Q&A: Fair Election

Q One of our board members has been president for many years. She runs the building on a unilateral basis, giving out very little information about the business of the condo. Unit owners have little influence because the she is elected by the board, not by unit owners. When it comes to elections, she controls them. Our accounting firm runs the election. After the ballots are cast, the president (who is also one of the candidates) takes all of the ballots and mails them to the accounting firm. Is that fair? The accounting firm counts the votes, and I’m sure they do it in an honorable way, but what if the president has already manipulated the ballots? We want to get a fair count? Who should we go to deal with this?

—Ethical Unit Owner

A “The bylaws of a condominium provide for the procedures and requirements of the calling and holding of the annual meeting of the unit owners and the election of the board of managers,” says Dennis H. Greenstein, Esq., a partner at the law firm of Seyfarth Shaw LLP in Manhattan. “The bylaws generally state that an annual meeting of the unit owners shall be held by a certain date each year and that one of the purposes of the meeting is the election of the board of managers. They further state that all unit owners may attend the meeting in person or by a proxy given to another person. A notice must be sent to all unit owners stating the date, place and time of the meeting and the business purposes of such meeting.

“It is not uncommon for board members to be reelected, however, the ballots for each election should be delivered to the inspectors of the election (to be appointed at the beginning of the meeting) and thereafter tabulated by them. It is highly irregular and is not appropriate for any person running for the board to receive the ballots or have access to them. Each of the inspectorsof the electionshould receive the ballots at the meeting, tabulate and submit an affidavit confirming that the tabulation of the ballots was properlyperformed. If time does not reasonably allow the complete tabulation of the votes by the time the meeting is adjourned, the inspectors should be given the ballots and complete the process the next day. In any event, the results should be posted so that all of the unit owners will be informed of the names of the individuals elected to the board.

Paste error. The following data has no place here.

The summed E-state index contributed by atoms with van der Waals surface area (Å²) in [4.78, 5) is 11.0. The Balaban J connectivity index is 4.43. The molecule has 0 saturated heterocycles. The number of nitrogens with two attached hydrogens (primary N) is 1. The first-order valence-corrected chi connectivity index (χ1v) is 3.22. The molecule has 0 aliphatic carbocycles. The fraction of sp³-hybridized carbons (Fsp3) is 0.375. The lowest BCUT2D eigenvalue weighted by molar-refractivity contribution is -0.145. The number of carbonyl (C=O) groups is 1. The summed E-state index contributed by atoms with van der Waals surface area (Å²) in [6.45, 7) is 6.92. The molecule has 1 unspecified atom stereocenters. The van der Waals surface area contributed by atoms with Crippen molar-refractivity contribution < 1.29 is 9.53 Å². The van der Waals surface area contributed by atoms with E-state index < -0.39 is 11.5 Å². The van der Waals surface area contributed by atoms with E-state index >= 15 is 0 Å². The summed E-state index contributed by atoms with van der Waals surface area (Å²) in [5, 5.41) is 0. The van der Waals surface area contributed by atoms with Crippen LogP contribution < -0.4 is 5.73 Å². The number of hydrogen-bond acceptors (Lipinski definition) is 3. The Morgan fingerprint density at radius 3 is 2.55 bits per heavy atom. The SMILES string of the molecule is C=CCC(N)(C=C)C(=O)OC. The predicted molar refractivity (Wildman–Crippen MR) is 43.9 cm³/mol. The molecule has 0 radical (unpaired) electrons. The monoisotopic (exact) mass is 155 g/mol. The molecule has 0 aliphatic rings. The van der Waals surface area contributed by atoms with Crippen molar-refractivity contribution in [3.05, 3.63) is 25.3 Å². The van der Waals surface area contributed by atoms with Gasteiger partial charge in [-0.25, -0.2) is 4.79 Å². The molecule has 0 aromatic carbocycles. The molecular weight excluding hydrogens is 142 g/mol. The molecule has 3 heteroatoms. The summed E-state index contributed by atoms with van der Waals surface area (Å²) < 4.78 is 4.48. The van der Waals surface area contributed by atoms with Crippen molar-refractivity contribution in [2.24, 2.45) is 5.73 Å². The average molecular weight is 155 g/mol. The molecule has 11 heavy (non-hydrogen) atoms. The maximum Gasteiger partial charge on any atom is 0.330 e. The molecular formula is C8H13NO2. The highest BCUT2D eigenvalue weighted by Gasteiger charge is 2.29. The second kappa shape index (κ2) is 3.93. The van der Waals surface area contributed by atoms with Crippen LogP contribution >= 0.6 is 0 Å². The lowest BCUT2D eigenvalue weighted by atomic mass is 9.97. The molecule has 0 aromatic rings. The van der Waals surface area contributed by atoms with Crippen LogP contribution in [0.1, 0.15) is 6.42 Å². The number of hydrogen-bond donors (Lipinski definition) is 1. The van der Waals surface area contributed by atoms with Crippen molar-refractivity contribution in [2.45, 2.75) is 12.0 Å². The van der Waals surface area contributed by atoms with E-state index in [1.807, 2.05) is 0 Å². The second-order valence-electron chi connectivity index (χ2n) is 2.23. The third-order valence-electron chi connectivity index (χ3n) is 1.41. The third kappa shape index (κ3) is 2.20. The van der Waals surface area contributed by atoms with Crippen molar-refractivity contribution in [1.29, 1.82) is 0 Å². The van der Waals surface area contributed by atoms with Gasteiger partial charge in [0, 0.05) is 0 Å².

“If the letter writer or any other unit owner wishes to run for the board or support other candidates to run for the board, they should solicit proxies since many unit owners may not attend the meeting. Generally the bylaws provide in voting for board members, that each unit owner receives one vote for each amount of the common interests of the condominium which he or she ownsand the candidates receiving the highest number of votes shall be elected. The Condominium Act requires that at least one third of the board be elected each year.

“In the eventa unit owner believes that there was an irregularity in the election,the following options may be available: 1)an application to the court challenging the election to determine if itwas properly conducted, and possibly ruling that another meeting must be held for a new election; 2) a special meetingmay be called forthe election of a new board; or 3) the unit owners may seek to remove a board member or members. The bylaws of the condominium must be reviewed to determine how some of the above actions may be taken and what requirements must be met to proceed with such actions.”

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Comments

  • I live in a condominium that has about 170 units. We just had an election of Board of trustees. About 120 units representing 67% of total beneficial interest voted. However our condominium document dose not provide guidance on how the votes should be counted. Shall each unit be given one vote or shall the votes be tabulated based on the beneficial interest of each unit (in our condo association, the beneficial interest of each unit varies from 0.2% to 0.8%)? Thank you in advance for your advice!